Torrential rains and once-a-decade flooding in southern California postponed Minnesota’s season opener at UC-Irvine a day. When Minnesota was able to take the field on Feb. 18, in hopes of reaching a second consecutive regional, the Gophers unleashed a weapon. Looking to close out a 9-8 win, senior right-handed pitcher Brian Glowicki was called upon to shut down the heart of the Anteater order which featured DH Keston Hiura, a potential top-10 overall draft pick. Glowicki handled the task with ease. Two strikeouts, including one on a fastball by Hiura, and a pop up closed the victory. It was the first of already 11 saves for Glowicki, who has a .52 ERA in 17.1 innings.

Ohio State beats Oregon State

At 25-1, Oregon State is the consensus #1 team in the country. The Beavers have won 20 in a roll to take a solid perch atop the polls. But the Beavers aren’t invincible, as the Buckeyes of Ohio State know. On the second day of the Big Ten – Pac-12 Baseball Challenge, Ohio State defeated Oregon State, 6-1. Junior right-handed pitcher Yianni Pavlopoulos pitched six innings of shutout baseball with sophomore third baseman Brady Cherry picking up a two-run home run to power the Buckeyes to victory.

Jaskie vs. Canning

On March 3, in Michigan’s first game of the Dodger Stadium College Baseball Classic, Wolverine junior left-handed pitcher Oliver Jaskie went toe-to-toe against UCLA’s Griffin Canning, a potential first-round draft pick, producing a top notch pitching duel. Over six innings, Jaskie held the Bruins to three hits, allowing no runs, while striking out six batters against four walks. Canning equally stymied Michigan, holding the Wolverines to three hits in eight innings, striking out 12 batters while walking three. UCLA won, 1-0, in the bottom of the ninth on a throwing error.

Nebraska blanks Arizona, jump starts seasons

On March 4, a 15-5 loss to Arkansas dropped Nebraska to 2-6. A year after reaching the NCAA Tournament for the second time in three years, the Huskers looked dead in the water with a date against last year’s national runners-up, Arizona, awaiting. Behind junior left-handed pitcher Jake Meyers, Nebraska blanked the Wildcats, 1-0. In the 20 games since the lost to Arkansas, Nebraska is 15-4-1.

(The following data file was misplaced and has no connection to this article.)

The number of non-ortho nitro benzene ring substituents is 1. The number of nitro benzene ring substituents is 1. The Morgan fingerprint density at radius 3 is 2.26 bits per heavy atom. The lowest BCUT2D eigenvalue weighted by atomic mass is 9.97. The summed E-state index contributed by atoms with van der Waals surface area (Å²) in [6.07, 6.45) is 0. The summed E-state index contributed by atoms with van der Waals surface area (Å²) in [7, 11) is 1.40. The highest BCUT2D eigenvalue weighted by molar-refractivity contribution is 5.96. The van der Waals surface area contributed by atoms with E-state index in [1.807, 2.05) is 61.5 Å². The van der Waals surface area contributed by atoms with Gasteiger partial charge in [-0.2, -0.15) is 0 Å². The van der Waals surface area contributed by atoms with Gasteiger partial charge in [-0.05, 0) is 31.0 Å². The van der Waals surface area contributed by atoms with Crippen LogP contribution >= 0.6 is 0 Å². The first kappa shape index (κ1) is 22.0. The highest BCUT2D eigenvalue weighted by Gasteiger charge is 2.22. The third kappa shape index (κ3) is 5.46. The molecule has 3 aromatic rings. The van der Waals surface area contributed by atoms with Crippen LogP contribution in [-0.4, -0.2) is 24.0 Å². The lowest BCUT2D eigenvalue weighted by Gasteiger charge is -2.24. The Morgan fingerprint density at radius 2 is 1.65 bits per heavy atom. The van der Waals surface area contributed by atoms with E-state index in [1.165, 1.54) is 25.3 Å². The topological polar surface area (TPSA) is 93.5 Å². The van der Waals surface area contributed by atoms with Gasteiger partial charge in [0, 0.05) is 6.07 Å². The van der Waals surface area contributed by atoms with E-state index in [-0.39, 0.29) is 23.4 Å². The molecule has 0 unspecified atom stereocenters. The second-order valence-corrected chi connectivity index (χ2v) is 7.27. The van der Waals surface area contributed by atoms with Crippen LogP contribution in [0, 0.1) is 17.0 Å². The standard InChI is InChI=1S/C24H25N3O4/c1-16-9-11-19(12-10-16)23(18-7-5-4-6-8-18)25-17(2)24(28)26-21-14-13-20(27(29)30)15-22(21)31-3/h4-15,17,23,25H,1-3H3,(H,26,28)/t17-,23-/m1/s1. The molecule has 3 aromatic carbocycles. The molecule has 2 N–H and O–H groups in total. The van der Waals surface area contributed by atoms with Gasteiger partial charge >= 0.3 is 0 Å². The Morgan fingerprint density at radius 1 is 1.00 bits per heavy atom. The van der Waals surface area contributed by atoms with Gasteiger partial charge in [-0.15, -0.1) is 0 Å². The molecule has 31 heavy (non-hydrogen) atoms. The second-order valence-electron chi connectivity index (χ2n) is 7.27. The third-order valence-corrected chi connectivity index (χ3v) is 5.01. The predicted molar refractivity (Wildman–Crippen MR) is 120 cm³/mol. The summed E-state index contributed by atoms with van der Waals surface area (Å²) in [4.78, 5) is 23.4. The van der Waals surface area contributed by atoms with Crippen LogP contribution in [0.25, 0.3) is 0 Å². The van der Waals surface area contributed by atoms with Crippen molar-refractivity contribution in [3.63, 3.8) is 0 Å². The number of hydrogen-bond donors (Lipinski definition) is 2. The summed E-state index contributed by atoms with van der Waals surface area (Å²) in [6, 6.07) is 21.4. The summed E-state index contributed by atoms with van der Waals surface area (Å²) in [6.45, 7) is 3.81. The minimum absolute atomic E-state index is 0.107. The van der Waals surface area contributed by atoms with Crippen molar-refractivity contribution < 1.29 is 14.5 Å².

Heller wins #800

Iowa’s 15-7 win over Lehigh, on March 12, gave Hawkeye head coach Rick Heller his 800th career win. In his 30th season as a head coach, Heller has guided four programs to the NCAA Tournament: Iowa, Indiana State, Northern Iowa and Upper Iowa. Iowa is 119-76 under Heller, who’s in his fourth season leading the Hawkeyes..

Troop twirls a gem, hits a homer

Michigan State redshirt-sophomore Alex Troop showed why he is one of the country’s best two-way players in two games against South Carolina. On the road, against the top-10 Gamecocks, Troop, a left-handed pitcher, tossed a three-hitter, allowing three runs, two earned, in receiving a tough luck loss, as Michigan State fell 3-2. The next day, as MSU’s DH, Troop hit a home run off USC’s Wil Crowe, a projected first-round pick.

Weber’s near no-no

A day after Troop’s strong outing in Columbia, S.C, Illinois freshman left-hander Ty Weber cooked up a quality starter of his own. In Conway, S.C., against the reigning national champions, Coastal Carolina, Weber carried a no-hitter into the eighth inning, losing it just six outs from history. Unfortunately the Illini lost 3-2, on back-to-back home runs, but in the no decision Weber was special. The southpaw allowed one run off one hit in 7.2 innings, walking four with six punchouts.

Three-homer mania

In an eight-day span, five Big Ten players hit three home runs in a game. Yes, three homer runs. Yes, five different players. Starting with Iowa’s Jake Adams and Ohio State’s Noah McGowan on March 19, respectively at Kansas State and Xavier, the trifecta continued the following weekend, starting on March 24 with Indiana’s Matt Lloyd in game one of a doubleheader against Northwestern, before Rutgers Jawuan Harris matched the feat the next day at USC-Upstate. And one week after Adams and McGowan’s three round-trippers, Michigan State’s Brandon Hughes did it at Illinois.